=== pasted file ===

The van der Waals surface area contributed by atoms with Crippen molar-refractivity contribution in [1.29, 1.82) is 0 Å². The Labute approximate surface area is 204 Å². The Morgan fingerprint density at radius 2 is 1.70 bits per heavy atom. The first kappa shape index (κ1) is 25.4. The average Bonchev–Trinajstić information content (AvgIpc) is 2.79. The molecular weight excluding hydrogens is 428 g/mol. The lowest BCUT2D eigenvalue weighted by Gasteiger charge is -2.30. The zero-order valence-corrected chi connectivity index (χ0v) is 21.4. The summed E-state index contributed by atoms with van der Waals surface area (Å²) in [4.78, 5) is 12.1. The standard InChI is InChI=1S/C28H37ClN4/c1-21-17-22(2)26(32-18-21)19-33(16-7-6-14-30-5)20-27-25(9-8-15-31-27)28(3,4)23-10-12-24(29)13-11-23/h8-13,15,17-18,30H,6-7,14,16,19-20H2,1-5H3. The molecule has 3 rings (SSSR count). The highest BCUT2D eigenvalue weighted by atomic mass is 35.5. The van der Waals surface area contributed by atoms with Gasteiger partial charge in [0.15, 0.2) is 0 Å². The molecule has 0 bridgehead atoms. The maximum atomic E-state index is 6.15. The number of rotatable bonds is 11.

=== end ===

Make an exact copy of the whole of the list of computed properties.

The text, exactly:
The van der Waals surface area contributed by atoms with Crippen molar-refractivity contribution in [1.29, 1.82) is 0 Å². The Labute approximate surface area is 204 Å². The Morgan fingerprint density at radius 2 is 1.70 bits per heavy atom. The first kappa shape index (κ1) is 25.4. The average Bonchev–Trinajstić information content (AvgIpc) is 2.79. The molecular weight excluding hydrogens is 428 g/mol. The lowest BCUT2D eigenvalue weighted by Gasteiger charge is -2.30. The zero-order valence-corrected chi connectivity index (χ0v) is 21.4. The summed E-state index contributed by atoms with van der Waals surface area (Å²) in [4.78, 5) is 12.1. The standard InChI is InChI=1S/C28H37ClN4/c1-21-17-22(2)26(32-18-21)19-33(16-7-6-14-30-5)20-27-25(9-8-15-31-27)28(3,4)23-10-12-24(29)13-11-23/h8-13,15,17-18,30H,6-7,14,16,19-20H2,1-5H3. The molecule has 3 rings (SSSR count). The highest BCUT2D eigenvalue weighted by atomic mass is 35.5. The van der Waals surface area contributed by atoms with Gasteiger partial charge in [0.15, 0.2) is 0 Å². The molecule has 0 bridgehead atoms. The maximum atomic E-state index is 6.15. The number of rotatable bonds is 11.